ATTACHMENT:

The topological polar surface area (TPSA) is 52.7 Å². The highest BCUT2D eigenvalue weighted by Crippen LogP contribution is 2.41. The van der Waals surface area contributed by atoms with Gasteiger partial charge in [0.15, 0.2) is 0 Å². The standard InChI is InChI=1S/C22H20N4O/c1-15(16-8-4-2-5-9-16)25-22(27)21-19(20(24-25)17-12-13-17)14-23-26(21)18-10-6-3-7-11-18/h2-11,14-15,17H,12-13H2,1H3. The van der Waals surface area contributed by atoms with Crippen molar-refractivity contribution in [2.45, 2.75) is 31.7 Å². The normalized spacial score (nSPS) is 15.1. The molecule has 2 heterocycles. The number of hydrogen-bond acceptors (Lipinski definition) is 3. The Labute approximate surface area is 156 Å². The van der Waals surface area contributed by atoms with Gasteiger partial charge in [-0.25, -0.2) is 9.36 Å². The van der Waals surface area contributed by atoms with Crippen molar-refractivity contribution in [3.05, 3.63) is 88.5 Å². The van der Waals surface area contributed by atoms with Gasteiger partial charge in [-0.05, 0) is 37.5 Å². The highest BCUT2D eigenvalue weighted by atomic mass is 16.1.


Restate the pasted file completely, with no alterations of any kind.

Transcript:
The topological polar surface area (TPSA) is 52.7 Å². The highest BCUT2D eigenvalue weighted by Crippen LogP contribution is 2.41. The van der Waals surface area contributed by atoms with Gasteiger partial charge in [0.15, 0.2) is 0 Å². The standard InChI is InChI=1S/C22H20N4O/c1-15(16-8-4-2-5-9-16)25-22(27)21-19(20(24-25)17-12-13-17)14-23-26(21)18-10-6-3-7-11-18/h2-11,14-15,17H,12-13H2,1H3. The van der Waals surface area contributed by atoms with Crippen molar-refractivity contribution in [2.45, 2.75) is 31.7 Å². The normalized spacial score (nSPS) is 15.1. The molecule has 2 heterocycles. The number of hydrogen-bond acceptors (Lipinski definition) is 3. The Labute approximate surface area is 156 Å². The van der Waals surface area contributed by atoms with Gasteiger partial charge in [-0.25, -0.2) is 9.36 Å². The van der Waals surface area contributed by atoms with Crippen molar-refractivity contribution in [3.05, 3.63) is 88.5 Å². The van der Waals surface area contributed by atoms with Gasteiger partial charge in [-0.05, 0) is 37.5 Å². The highest BCUT2D eigenvalue weighted by atomic mass is 16.1.